19. The circuit as recited in claim 11, wherein the sensing and driver devices include body biased transistors.
Description
BACKGROUND OF THE INVENTION

1. Field of the Invention

The present invention relates to random access memory technology and architecture, and more particularly to tolerating large threshold voltage fluctuation in memory cells.

2. Description of the Related Art

Large threshold voltage (Vt) fluctuations due to random placement of dopant atoms in small geometry static random access memory (SRAM) cell metal oxide semiconductor field effect transistors (MOSFETs) significantly degrades SRAM array yields in functionality and performance. Presently, there are no known circuit solutions to address this limitation other than brute force reverse scaling of SRAM cell transistor geometries and cell size. One drawback of the reverse scaling approach is that it increases the production cost of the device by increasing die size significantly. Thus, making high performance processors more expensive.

Therefore, a need exists for a structure and method, which counters the negative effects threshold voltage fluctuation in memory cells.

SUMMARY OF THE INVENTION

A read and write assist and restore circuit for a memory device includes a first device, which is responsive to a potential on a bit line such that the potential on the bit line activates the first device. A second device is driven by the first device such that when the first device is activated, a change in the bit line potential is reinforced with positive feedback by the second device during a wordline active period to enable write-back of data lost as a result of threshold voltage fluctuations in memory cell transistors coupled to the bit line.

Another read and write assist and restore circuit for a memory device includes sensing device responsive to a potential on a bit line such that the potential on the bit line activates the sensing device, and a driver device driven by the sensing device such that when the sensing device is activated, a change in the bit line potential is reinforced with positive feedback by the second device during a wordline active period to enable write-back of data lost as a result of threshold voltage fluctuations in memory cell transistors coupled to the bit line. A virtual ground provides a higher potential than a global ground to the memory cell transistors to assist in write operations and during standby.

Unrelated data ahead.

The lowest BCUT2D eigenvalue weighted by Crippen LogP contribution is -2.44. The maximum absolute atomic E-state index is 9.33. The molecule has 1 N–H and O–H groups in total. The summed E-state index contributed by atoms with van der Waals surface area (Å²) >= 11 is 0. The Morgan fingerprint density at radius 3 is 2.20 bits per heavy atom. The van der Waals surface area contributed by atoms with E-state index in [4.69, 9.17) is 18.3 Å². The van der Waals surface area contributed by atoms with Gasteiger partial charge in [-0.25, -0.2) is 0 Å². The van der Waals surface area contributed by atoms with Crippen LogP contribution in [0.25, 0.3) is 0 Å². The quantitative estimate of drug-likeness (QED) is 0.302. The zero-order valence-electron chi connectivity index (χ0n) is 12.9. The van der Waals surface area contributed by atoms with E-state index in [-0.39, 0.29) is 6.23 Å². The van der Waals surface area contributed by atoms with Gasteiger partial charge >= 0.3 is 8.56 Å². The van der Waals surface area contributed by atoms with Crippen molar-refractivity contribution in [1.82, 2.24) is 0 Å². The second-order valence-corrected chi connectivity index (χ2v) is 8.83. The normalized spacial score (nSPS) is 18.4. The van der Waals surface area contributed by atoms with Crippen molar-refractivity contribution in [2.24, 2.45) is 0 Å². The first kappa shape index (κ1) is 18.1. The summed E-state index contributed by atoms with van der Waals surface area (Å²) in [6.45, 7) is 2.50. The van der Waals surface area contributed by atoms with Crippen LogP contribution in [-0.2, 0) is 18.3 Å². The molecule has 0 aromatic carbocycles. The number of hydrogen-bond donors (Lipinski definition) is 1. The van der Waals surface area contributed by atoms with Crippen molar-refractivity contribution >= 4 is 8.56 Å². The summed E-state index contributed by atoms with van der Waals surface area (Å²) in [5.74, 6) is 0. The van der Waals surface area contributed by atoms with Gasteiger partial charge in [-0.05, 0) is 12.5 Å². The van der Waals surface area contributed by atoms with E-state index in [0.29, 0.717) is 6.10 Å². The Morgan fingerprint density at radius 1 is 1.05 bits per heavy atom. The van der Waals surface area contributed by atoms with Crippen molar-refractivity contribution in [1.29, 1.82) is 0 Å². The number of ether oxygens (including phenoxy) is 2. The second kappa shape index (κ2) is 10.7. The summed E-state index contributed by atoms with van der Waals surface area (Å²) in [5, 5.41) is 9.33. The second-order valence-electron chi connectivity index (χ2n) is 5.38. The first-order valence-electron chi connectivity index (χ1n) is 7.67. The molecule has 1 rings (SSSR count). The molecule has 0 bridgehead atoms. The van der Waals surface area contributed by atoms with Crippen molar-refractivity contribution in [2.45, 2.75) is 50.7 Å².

These and other objects, features and advantages of the present invention will become apparent from the following detailed description of illustrative embodiments thereof, which is to be read in connection with the accompanying drawings.

BRIEF DESCRIPTION OF DRAWINGS

The invention will be described in detail in the following description of preferred embodiments with reference to the following figures wherein:

FIG. 1 is a schematic diagram conceptually showing operation of a memory cell, during a read operation;

FIG. 2 is a schematic diagram showing a read and write assist and restore circuit in accordance with an illustrative embodiment of the present invention;

FIG. 3 is a timing diagram for a simulation of a prior art SRAM cell showing data loss;

FIGS. 4 and 5 are timing diagrams for a simulation of a circuit employing a read and write assist and restore circuit of the present invention; and

FIG. 6 is a schematic diagram showing a virtual ground enabling circuit in accordance with an illustrative embodiment of the present invention.

DETAILED DESCRIPTION OF PREFERRED EMBODIMENTS

The present invention captures data being read by a bit line (BL) from a memory cell, before the cell asymmetries due to Vt fluctuations upset the cell. The captured data is restored to the cell while the word line (WL) is still selected, enabling the cell to retain data that would be otherwise lost.

It should be understood that the present invention will be illustratively described in terms of an SRAM cell; however, the present invention is much broader and can be used with other memory storage devices, such as register files and DRAM or even other storage or capacitive elements that are affected by threshold voltage fluctuations.

Referring now to the drawings in which like numerals represent the same or similar elements and initially to FIG. 1, a half () cell 10 is illustratively shown to demonstrate the operation of the present invention. Cell 10 may be any type memory cell, e.g., SRAM, DRAM or other memory cell. In FIG. 1, cell 10 includes an SRAM cell having a plurality of MOSFETs. Cell 10 is preferably included in an SRAM memory circuit 12 in a memory array region. Although, memory cell 10 may be include as a single device, for example, on an application specific integrated circuit. In an array region, circuit 12 includes a plurality of cells 10.

Half cell 10 shows three transistors, however a full cell may include six transistors. PFETs and NFETs may be switched as would be known to one skilled in the art.

The present invention uses devices having a threshold voltage Vt. A word line (WL) is included in the gate of device 16 and is activated with a supply voltage, Vdd, by the word line (WL). When the WL selects a row of cells, each cell begins pulling down (one of 2) precharged BLs with its cell read current Iread.